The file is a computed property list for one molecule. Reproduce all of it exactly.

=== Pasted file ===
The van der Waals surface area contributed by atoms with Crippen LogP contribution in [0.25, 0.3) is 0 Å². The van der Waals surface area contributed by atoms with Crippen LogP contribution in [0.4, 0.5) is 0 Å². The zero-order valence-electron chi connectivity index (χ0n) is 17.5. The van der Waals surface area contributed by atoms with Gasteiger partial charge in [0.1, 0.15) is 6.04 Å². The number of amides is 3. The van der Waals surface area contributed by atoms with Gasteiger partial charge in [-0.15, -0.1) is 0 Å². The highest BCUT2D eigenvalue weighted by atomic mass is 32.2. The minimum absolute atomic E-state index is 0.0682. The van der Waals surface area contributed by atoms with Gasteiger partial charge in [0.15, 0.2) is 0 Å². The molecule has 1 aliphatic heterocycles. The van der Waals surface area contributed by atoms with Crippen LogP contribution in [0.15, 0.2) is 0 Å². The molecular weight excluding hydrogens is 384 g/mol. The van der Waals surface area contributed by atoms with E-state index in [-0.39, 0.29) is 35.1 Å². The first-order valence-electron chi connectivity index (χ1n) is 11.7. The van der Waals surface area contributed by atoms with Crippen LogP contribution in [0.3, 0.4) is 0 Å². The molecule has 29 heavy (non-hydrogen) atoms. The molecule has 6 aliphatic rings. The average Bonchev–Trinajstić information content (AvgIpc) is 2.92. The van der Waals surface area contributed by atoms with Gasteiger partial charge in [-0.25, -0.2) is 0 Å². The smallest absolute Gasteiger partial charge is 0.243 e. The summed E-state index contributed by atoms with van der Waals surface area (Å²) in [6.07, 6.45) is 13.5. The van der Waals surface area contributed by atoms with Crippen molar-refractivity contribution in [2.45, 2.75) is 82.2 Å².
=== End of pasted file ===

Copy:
The van der Waals surface area contributed by atoms with Crippen LogP contribution in [0.25, 0.3) is 0 Å². The van der Waals surface area contributed by atoms with Crippen LogP contribution in [0.4, 0.5) is 0 Å². The zero-order valence-electron chi connectivity index (χ0n) is 17.5. The van der Waals surface area contributed by atoms with Gasteiger partial charge in [0.1, 0.15) is 6.04 Å². The number of amides is 3. The van der Waals surface area contributed by atoms with Gasteiger partial charge in [-0.15, -0.1) is 0 Å². The highest BCUT2D eigenvalue weighted by atomic mass is 32.2. The minimum absolute atomic E-state index is 0.0682. The van der Waals surface area contributed by atoms with Gasteiger partial charge in [0.15, 0.2) is 0 Å². The molecule has 1 aliphatic heterocycles. The van der Waals surface area contributed by atoms with Crippen LogP contribution in [0.15, 0.2) is 0 Å². The molecular weight excluding hydrogens is 384 g/mol. The van der Waals surface area contributed by atoms with E-state index in [-0.39, 0.29) is 35.1 Å². The first-order valence-electron chi connectivity index (χ1n) is 11.7. The van der Waals surface area contributed by atoms with Crippen LogP contribution in [0.3, 0.4) is 0 Å². The molecule has 29 heavy (non-hydrogen) atoms. The molecule has 6 aliphatic rings. The average Bonchev–Trinajstić information content (AvgIpc) is 2.92. The van der Waals surface area contributed by atoms with Gasteiger partial charge in [-0.25, -0.2) is 0 Å². The smallest absolute Gasteiger partial charge is 0.243 e. The summed E-state index contributed by atoms with van der Waals surface area (Å²) in [6.07, 6.45) is 13.5. The van der Waals surface area contributed by atoms with Crippen molar-refractivity contribution in [2.45, 2.75) is 82.2 Å².